Law prof claims Trump lawyers 'badly' misrepresented his views when citing impeachment article

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A Michigan State University law professor claims that former President Donald Trump’s legal team took him out of context when citing his work in their impeachment trial memorandum.

Trump’s memo extensively cited Professor Brian Kalt’s 2001 article, “The Constitutional Case for the Impeachability of Former Federal Officials: An Analysis of the Law, History, and Practice of Late Impeachment.” Kalt said in a Monday Twitter thread that not all of the references accurately presented his views.

“The article favored late impeachability, but it set out all the evidence I found on both sides–lots for them to use,” Kalt said. “But in several places, they misrepresent what I wrote quite badly.”

Kalt went on to provide examples. In some cases, he said, Trump’s attorneys made the “odd” choice to cite him instead of the sources Kalt himself cited. Another “more problematic thing” he noticed, was that “they suggest that I was endorsing an argument when what I actually did was note that argument — and reject it.”

In his Twitter thread, Kalt gave what he called the “worst” instance of this, which he said was in footnote 79 on page 30.

“When a President is no longer in office, the objective of an impeachment ceases,” the memo said, citing page 66 of Kalt’s article.

Kalt posted a screenshot of the relevant portion of his article, including pages 66 and 67. He says that this argument “has textual appeal” and “an admitted degree coherence,” citing Article II Section 4 of the Constitution, which refers to the removal of the “President, Vice President and all civil Officers[.]” He recognizes that by mentioning “Officers,” this would seem not to apply to former officers.


However, Kalt’s article continues to say that this argument would only be persuasive if removal was the only possible consequence of impeachment. He therefore rejects the argument by saying it is not the only consequence, as “disqualification is possible too.”

Kalt also pointed to page 21 of the document, where footnote 57 discusses how aspects of impeachment, such as the need for a two-thirds majority vote, “are not self-evident,” which is why the framers of the Constitution made it clear that it was needed.

“Late impeachment, so the argument goes, which is also not self-evident,” the footnote continues, “would have also required specification if the Framers wished to include it as a possibility.” The note then cites page 37 of Kalt’s article, pointing to how some states specifically discuss late impeachment in their constitutions.

“Citing me that way, they make it sound like I was making that argument. But I wasn’t. On page 37, I raise that argument as something a critic might say, and then I refute it,” Kalt said in an email to Fox News. Kalt then provided the full passage from his article:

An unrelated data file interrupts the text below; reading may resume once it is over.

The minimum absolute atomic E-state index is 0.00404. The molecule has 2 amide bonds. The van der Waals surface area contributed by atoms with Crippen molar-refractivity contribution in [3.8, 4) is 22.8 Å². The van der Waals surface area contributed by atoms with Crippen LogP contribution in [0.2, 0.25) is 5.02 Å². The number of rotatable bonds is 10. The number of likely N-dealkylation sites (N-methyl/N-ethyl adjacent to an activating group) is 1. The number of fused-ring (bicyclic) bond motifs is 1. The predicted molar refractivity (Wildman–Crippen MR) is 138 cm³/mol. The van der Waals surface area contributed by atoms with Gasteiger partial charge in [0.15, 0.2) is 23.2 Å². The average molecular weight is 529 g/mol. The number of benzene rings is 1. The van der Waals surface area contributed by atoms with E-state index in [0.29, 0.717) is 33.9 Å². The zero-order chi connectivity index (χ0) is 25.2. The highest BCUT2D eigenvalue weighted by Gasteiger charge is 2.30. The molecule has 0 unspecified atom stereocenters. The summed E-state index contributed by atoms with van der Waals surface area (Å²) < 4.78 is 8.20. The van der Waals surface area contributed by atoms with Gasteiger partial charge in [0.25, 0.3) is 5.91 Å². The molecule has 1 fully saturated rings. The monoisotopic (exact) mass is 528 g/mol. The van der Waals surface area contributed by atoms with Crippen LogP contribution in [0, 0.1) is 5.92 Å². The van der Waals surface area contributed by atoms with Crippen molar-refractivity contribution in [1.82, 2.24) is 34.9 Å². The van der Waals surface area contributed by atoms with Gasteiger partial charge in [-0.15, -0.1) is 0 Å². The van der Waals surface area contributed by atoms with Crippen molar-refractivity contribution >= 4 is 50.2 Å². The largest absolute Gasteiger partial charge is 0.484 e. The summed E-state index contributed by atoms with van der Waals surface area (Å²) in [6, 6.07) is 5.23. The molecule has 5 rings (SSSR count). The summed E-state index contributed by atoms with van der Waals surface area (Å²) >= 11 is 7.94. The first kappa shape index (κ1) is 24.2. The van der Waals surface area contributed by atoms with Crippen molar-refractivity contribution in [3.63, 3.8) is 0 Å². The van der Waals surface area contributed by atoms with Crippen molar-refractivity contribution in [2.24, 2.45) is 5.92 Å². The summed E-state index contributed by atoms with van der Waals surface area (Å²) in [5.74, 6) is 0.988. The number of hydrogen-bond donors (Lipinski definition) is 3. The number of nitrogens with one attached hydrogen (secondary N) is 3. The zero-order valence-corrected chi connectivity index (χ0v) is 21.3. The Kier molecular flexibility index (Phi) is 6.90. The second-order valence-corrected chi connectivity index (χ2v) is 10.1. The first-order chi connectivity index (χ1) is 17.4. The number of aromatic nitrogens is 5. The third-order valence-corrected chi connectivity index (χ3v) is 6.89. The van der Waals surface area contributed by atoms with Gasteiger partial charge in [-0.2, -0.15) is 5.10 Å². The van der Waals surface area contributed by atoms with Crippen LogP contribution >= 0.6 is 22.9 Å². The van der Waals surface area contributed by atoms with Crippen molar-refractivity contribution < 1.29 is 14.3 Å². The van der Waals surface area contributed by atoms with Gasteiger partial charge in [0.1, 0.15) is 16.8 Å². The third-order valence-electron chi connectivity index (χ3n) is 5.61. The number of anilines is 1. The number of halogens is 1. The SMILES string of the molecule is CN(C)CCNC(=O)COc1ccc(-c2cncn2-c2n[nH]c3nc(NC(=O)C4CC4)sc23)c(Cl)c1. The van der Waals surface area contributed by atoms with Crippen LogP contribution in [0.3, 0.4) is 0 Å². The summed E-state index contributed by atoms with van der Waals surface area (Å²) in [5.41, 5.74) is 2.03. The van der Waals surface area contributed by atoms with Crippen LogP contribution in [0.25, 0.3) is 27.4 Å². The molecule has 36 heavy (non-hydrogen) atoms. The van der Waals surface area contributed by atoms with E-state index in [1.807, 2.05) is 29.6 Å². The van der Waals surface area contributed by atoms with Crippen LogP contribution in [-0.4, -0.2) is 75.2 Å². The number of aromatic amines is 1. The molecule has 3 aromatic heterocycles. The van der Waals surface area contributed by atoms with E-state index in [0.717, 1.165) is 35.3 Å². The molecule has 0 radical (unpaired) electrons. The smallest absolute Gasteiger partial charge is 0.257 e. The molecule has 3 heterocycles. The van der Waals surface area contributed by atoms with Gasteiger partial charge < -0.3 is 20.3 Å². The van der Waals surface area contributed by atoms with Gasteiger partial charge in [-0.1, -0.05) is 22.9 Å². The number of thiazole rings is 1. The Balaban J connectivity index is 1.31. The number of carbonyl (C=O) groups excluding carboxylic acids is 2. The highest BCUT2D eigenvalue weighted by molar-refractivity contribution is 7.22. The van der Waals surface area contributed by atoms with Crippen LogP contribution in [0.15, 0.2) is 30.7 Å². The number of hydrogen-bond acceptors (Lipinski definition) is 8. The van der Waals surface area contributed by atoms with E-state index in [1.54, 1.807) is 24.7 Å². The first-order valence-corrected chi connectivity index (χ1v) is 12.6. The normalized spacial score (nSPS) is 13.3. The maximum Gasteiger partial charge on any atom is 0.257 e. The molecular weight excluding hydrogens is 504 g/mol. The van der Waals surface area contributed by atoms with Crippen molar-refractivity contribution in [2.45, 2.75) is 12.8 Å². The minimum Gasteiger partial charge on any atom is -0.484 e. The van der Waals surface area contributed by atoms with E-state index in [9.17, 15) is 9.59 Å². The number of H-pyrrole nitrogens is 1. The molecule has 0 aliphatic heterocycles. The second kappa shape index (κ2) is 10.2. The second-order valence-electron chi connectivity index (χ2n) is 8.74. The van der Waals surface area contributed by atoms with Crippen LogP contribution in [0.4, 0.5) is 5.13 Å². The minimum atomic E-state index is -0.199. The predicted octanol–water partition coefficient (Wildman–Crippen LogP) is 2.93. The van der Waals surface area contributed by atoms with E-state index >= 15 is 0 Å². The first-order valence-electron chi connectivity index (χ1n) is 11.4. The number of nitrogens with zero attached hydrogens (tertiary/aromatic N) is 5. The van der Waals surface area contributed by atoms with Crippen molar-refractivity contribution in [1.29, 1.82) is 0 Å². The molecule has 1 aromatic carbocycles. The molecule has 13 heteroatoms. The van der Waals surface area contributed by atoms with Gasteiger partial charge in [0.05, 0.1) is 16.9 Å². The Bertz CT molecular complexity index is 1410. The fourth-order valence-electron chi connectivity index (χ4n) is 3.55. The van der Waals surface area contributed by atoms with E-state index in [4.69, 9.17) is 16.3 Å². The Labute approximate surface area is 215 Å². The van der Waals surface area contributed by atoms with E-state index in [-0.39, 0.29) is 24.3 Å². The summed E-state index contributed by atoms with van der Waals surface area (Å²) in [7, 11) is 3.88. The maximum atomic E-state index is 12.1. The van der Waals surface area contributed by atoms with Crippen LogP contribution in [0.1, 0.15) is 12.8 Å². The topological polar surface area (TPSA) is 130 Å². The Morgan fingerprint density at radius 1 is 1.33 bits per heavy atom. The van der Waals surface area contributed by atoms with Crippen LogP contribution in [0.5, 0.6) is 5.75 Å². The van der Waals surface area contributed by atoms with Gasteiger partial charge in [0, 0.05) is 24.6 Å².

“A critic of late impeachment could argue that things like two-thirds majority requirements are not self-evident, and therefore require specification; and that late impeachment is similarly counterintuitive and also requires specification. Virginia specified late impeachment and not two-thirds majorities; New York specified two-thirds majorities and not late impeachment. But as noted above, the Virginia, Delaware, Pennsylvania, and Vermont formulas made specific reference to late impeachment in the context of limiting it, while using language that suggested that late impeachment was otherwise implicitly permissible. Therefore, allowing late impeachment is the self-evident proposition, not the counterintuitive one, and failure to explicitly bar it while specifying other limitations on the impeachment power is a telling omission.”

“An honest citation would have acknowledged that I was concluding the opposite from the proposition for which they cited me,” Kalt told Fox News.

In a statement to Fox News, Trump attorney David Schoen said Kalt’s article was cited in that situation “simply because he expressly recognized that some make this argument  and explained it nicely in terms of being ‘self-evident.'”

Schoen insisted that there was no intention to misrepresent Kalt’s positions.

“Professor Kalt wrote an excellent piece that, in his own words, set out all of the evidence that he found on both sides. Our brief cited his explanations for the arguments he presented that we agreed with (even if he did not find them ultimately convincing) and not for the ones we did not agree with,” Schoen said. “Ultimately Professor Kalt did not agree with our position, but he did explain it well and we wanted to give him credit for that. Nowhere did we say that he agreed with our views, and I can assure you that it was never our intention to in any way mislead as to Professor Kalt’s position.”


Kalt did say that his article provided “lots for them to use fairly,” as he “presented all of the evidence I found on both sides. He noted that the House impeachment managers cited him as well.

Trump’s Senate impeachment trial is scheduled to begin Tuesday at 1 p.m. ET.

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